Technion: Researchers Develop Revolutionary Electric Rocket Engine for Small Satellites

Technion: Researchers Develop Revolutionary Electric Rocket Engine for Small Satellites
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“Researchers from the Technion’s Asher Space Research Institute have developed a revolutionary electric rocket engine for small satellites called “CAMILA” (Co-axial Magneto-Isolated Longitudinal Anode). This engine belongs to a group called Hall thrusters, which are increasingly being used in satellites. The Technion has registered a patent on this development, which has already been presented at two international conferences and has aroused great interest. The engine’s working principle is based on ionizing (extracting electrons from atoms) of fuel (xenon gas) and accelerating it in electric and magnetic fields towards the exhaust.

The Technion’s Asher Space Research Institute has established a special laboratory for electric propulsion, which deals with developing these engines.

Dr. Alexander Kapulkin of the Asher Space Research Institute invented the innovative engine. Dr. Kapulkin was a Ph D-student of Prof. Alexei Morozov from the Atomic Energy Institute in Moscow, who was one of the developing fathers of the electric rocket engine in the world. Dr. Kapulkin is the former head of the Physics and Engineering Laboratory and professor in the Aerospace Engineering Faculty at the University of Dnipropetrovsk in the Ukraine. He repatriated to Israel in 1999 and joined the Technion in 2000 as a senior researcher.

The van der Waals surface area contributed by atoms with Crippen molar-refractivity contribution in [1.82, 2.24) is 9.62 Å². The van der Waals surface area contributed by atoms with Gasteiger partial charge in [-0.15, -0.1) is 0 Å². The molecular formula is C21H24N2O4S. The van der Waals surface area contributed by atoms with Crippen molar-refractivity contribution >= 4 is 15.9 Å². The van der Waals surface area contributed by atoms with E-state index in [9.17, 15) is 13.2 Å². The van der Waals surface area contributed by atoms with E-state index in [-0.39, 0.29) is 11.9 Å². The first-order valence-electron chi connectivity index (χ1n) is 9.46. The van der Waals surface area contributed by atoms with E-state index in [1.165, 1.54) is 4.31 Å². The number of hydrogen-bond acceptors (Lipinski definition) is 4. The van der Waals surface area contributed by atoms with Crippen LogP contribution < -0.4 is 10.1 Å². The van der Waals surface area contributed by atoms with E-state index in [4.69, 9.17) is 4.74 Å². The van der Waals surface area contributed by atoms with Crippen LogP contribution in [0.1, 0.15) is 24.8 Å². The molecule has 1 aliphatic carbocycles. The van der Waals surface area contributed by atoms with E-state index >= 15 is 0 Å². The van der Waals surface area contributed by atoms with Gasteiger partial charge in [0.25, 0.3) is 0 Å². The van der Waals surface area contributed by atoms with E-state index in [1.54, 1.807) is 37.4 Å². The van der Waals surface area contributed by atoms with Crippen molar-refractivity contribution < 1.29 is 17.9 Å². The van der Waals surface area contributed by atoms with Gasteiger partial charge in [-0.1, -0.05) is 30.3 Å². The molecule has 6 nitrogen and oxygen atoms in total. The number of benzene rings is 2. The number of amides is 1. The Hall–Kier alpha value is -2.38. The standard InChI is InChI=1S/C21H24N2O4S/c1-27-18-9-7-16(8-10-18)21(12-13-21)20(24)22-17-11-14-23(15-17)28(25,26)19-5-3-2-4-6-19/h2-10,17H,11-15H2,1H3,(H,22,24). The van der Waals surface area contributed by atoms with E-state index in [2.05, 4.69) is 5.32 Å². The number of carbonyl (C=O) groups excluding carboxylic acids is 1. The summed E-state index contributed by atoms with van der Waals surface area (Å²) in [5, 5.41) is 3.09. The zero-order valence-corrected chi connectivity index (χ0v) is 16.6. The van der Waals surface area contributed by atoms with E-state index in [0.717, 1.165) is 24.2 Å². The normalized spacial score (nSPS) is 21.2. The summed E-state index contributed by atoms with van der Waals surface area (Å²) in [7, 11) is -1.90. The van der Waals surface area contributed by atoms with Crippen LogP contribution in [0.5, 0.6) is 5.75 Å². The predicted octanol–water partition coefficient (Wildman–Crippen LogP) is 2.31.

The researchers explain that in a regular rocket engine (chemical fuel engine) gas exhaust speed does not exceed 4-5 kilometers per second, while the speed range of gas exhaust in an electric rocket engine is greater. This speed depends on the satellite mission and there is an “optimal exhaust gas speed.” Today, the optimal speed of the electric rocket engine in most satellites is some 20 kilometers per second. The resulting high speed in these engines enables decreasing the amount of fuel needed to carry out space missions and therefore the satellite mass, and eventually to reduce launch cost. Most satellites launched today are small satellites which require for their operation a small electric rocket engine with a low supply like the ones developed at the Technion.”

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